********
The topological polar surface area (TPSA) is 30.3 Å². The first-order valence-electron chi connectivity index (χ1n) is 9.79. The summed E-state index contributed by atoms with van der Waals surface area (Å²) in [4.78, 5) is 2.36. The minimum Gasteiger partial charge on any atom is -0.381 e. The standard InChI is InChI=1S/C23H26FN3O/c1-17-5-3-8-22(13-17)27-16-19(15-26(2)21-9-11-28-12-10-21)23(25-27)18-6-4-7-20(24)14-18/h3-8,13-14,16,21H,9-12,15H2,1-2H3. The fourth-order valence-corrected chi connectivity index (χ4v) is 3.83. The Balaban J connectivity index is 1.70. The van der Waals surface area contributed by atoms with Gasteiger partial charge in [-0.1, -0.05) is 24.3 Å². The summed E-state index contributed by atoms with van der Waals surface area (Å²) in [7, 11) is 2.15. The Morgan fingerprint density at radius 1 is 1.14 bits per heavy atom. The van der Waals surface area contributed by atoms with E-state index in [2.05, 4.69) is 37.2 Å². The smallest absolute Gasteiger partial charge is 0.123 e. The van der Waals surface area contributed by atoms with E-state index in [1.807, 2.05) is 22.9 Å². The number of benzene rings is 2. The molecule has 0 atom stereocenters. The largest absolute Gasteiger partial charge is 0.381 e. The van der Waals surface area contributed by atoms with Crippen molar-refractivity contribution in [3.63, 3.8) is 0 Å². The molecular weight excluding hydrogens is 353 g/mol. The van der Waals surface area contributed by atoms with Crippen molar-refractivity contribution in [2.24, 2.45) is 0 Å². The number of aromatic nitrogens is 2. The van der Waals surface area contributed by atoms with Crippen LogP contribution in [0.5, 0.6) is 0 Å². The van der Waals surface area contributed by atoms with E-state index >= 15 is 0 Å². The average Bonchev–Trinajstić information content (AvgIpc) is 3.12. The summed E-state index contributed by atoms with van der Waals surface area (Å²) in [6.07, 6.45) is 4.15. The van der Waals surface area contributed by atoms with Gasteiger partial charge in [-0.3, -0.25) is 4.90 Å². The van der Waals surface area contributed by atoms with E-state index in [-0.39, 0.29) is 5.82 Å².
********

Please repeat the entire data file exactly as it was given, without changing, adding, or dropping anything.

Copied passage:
The topological polar surface area (TPSA) is 30.3 Å². The first-order valence-electron chi connectivity index (χ1n) is 9.79. The summed E-state index contributed by atoms with van der Waals surface area (Å²) in [4.78, 5) is 2.36. The minimum Gasteiger partial charge on any atom is -0.381 e. The standard InChI is InChI=1S/C23H26FN3O/c1-17-5-3-8-22(13-17)27-16-19(15-26(2)21-9-11-28-12-10-21)23(25-27)18-6-4-7-20(24)14-18/h3-8,13-14,16,21H,9-12,15H2,1-2H3. The fourth-order valence-corrected chi connectivity index (χ4v) is 3.83. The Balaban J connectivity index is 1.70. The van der Waals surface area contributed by atoms with Gasteiger partial charge in [-0.1, -0.05) is 24.3 Å². The summed E-state index contributed by atoms with van der Waals surface area (Å²) in [7, 11) is 2.15. The Morgan fingerprint density at radius 1 is 1.14 bits per heavy atom. The van der Waals surface area contributed by atoms with E-state index in [2.05, 4.69) is 37.2 Å². The smallest absolute Gasteiger partial charge is 0.123 e. The van der Waals surface area contributed by atoms with E-state index in [1.807, 2.05) is 22.9 Å². The number of benzene rings is 2. The molecule has 0 atom stereocenters. The largest absolute Gasteiger partial charge is 0.381 e. The van der Waals surface area contributed by atoms with Crippen molar-refractivity contribution in [3.63, 3.8) is 0 Å². The molecular weight excluding hydrogens is 353 g/mol. The van der Waals surface area contributed by atoms with Crippen molar-refractivity contribution in [2.24, 2.45) is 0 Å². The number of aromatic nitrogens is 2. The van der Waals surface area contributed by atoms with Crippen LogP contribution in [0.5, 0.6) is 0 Å². The van der Waals surface area contributed by atoms with E-state index >= 15 is 0 Å². The average Bonchev–Trinajstić information content (AvgIpc) is 3.12. The summed E-state index contributed by atoms with van der Waals surface area (Å²) in [6.07, 6.45) is 4.15. The van der Waals surface area contributed by atoms with Gasteiger partial charge in [-0.3, -0.25) is 4.90 Å². The van der Waals surface area contributed by atoms with E-state index in [-0.39, 0.29) is 5.82 Å².